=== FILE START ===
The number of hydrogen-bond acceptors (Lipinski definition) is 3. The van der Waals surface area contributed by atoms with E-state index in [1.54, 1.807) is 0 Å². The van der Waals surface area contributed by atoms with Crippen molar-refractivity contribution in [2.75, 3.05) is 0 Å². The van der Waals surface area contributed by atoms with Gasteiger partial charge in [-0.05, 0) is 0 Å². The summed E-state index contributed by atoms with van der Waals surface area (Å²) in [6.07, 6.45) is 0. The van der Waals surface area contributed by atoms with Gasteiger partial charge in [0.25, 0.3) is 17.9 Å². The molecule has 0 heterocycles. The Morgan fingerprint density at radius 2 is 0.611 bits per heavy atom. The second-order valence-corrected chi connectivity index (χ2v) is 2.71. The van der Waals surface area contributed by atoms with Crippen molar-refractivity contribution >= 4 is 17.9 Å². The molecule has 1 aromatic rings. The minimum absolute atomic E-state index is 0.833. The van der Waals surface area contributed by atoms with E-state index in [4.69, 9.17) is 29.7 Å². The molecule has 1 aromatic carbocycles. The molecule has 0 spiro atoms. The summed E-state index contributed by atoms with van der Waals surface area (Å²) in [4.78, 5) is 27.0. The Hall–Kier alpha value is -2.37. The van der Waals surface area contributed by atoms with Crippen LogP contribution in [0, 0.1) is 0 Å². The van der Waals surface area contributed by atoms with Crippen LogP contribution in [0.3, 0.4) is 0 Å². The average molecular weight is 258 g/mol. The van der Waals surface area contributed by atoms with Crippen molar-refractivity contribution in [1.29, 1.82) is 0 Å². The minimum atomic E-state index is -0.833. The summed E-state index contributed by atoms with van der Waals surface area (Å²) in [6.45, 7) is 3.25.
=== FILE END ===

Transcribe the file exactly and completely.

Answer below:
The number of hydrogen-bond acceptors (Lipinski definition) is 3. The van der Waals surface area contributed by atoms with E-state index in [1.54, 1.807) is 0 Å². The van der Waals surface area contributed by atoms with Crippen molar-refractivity contribution in [2.75, 3.05) is 0 Å². The van der Waals surface area contributed by atoms with Gasteiger partial charge in [-0.05, 0) is 0 Å². The summed E-state index contributed by atoms with van der Waals surface area (Å²) in [6.07, 6.45) is 0. The van der Waals surface area contributed by atoms with Gasteiger partial charge in [0.25, 0.3) is 17.9 Å². The molecule has 0 heterocycles. The Morgan fingerprint density at radius 2 is 0.611 bits per heavy atom. The second-order valence-corrected chi connectivity index (χ2v) is 2.71. The van der Waals surface area contributed by atoms with Crippen molar-refractivity contribution >= 4 is 17.9 Å². The molecule has 1 aromatic rings. The minimum absolute atomic E-state index is 0.833. The van der Waals surface area contributed by atoms with E-state index in [4.69, 9.17) is 29.7 Å². The molecule has 1 aromatic carbocycles. The molecule has 0 spiro atoms. The summed E-state index contributed by atoms with van der Waals surface area (Å²) in [4.78, 5) is 27.0. The Hall–Kier alpha value is -2.37. The van der Waals surface area contributed by atoms with Crippen LogP contribution in [0, 0.1) is 0 Å². The van der Waals surface area contributed by atoms with Crippen LogP contribution in [0.3, 0.4) is 0 Å². The average molecular weight is 258 g/mol. The van der Waals surface area contributed by atoms with Crippen molar-refractivity contribution in [1.29, 1.82) is 0 Å². The minimum atomic E-state index is -0.833. The summed E-state index contributed by atoms with van der Waals surface area (Å²) in [6.45, 7) is 3.25.